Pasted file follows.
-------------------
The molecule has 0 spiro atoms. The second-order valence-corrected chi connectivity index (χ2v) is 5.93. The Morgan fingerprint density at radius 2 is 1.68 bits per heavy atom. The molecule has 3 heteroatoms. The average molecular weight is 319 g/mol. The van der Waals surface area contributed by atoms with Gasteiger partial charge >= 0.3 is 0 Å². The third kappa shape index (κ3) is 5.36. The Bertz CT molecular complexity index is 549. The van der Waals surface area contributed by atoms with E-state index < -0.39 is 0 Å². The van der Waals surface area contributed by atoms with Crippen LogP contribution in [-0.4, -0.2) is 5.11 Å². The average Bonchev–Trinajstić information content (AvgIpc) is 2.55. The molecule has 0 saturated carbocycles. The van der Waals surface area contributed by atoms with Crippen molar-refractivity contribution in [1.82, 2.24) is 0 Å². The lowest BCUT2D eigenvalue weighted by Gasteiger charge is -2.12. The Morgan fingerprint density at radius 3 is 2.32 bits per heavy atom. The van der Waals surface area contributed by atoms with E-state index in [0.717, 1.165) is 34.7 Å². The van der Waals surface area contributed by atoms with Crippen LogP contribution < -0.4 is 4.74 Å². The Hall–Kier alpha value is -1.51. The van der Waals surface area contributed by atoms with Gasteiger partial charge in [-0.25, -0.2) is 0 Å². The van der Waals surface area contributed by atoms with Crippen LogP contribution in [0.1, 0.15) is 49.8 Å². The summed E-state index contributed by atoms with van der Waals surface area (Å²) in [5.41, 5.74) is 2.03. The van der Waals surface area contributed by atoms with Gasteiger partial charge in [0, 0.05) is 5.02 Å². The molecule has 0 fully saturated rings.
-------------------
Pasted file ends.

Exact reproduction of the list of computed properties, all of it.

The molecule has 0 spiro atoms. The second-order valence-corrected chi connectivity index (χ2v) is 5.93. The Morgan fingerprint density at radius 2 is 1.68 bits per heavy atom. The molecule has 3 heteroatoms. The average molecular weight is 319 g/mol. The van der Waals surface area contributed by atoms with Gasteiger partial charge >= 0.3 is 0 Å². The third kappa shape index (κ3) is 5.36. The Bertz CT molecular complexity index is 549. The van der Waals surface area contributed by atoms with E-state index < -0.39 is 0 Å². The van der Waals surface area contributed by atoms with Crippen LogP contribution in [-0.4, -0.2) is 5.11 Å². The average Bonchev–Trinajstić information content (AvgIpc) is 2.55. The molecule has 0 saturated carbocycles. The van der Waals surface area contributed by atoms with Crippen molar-refractivity contribution in [1.82, 2.24) is 0 Å². The lowest BCUT2D eigenvalue weighted by Gasteiger charge is -2.12. The Morgan fingerprint density at radius 3 is 2.32 bits per heavy atom. The van der Waals surface area contributed by atoms with E-state index in [0.717, 1.165) is 34.7 Å². The van der Waals surface area contributed by atoms with Crippen LogP contribution < -0.4 is 4.74 Å². The Hall–Kier alpha value is -1.51. The van der Waals surface area contributed by atoms with Gasteiger partial charge in [-0.25, -0.2) is 0 Å². The van der Waals surface area contributed by atoms with Crippen LogP contribution in [0.1, 0.15) is 49.8 Å². The summed E-state index contributed by atoms with van der Waals surface area (Å²) in [5.41, 5.74) is 2.03. The van der Waals surface area contributed by atoms with Gasteiger partial charge in [0, 0.05) is 5.02 Å². The molecule has 0 fully saturated rings.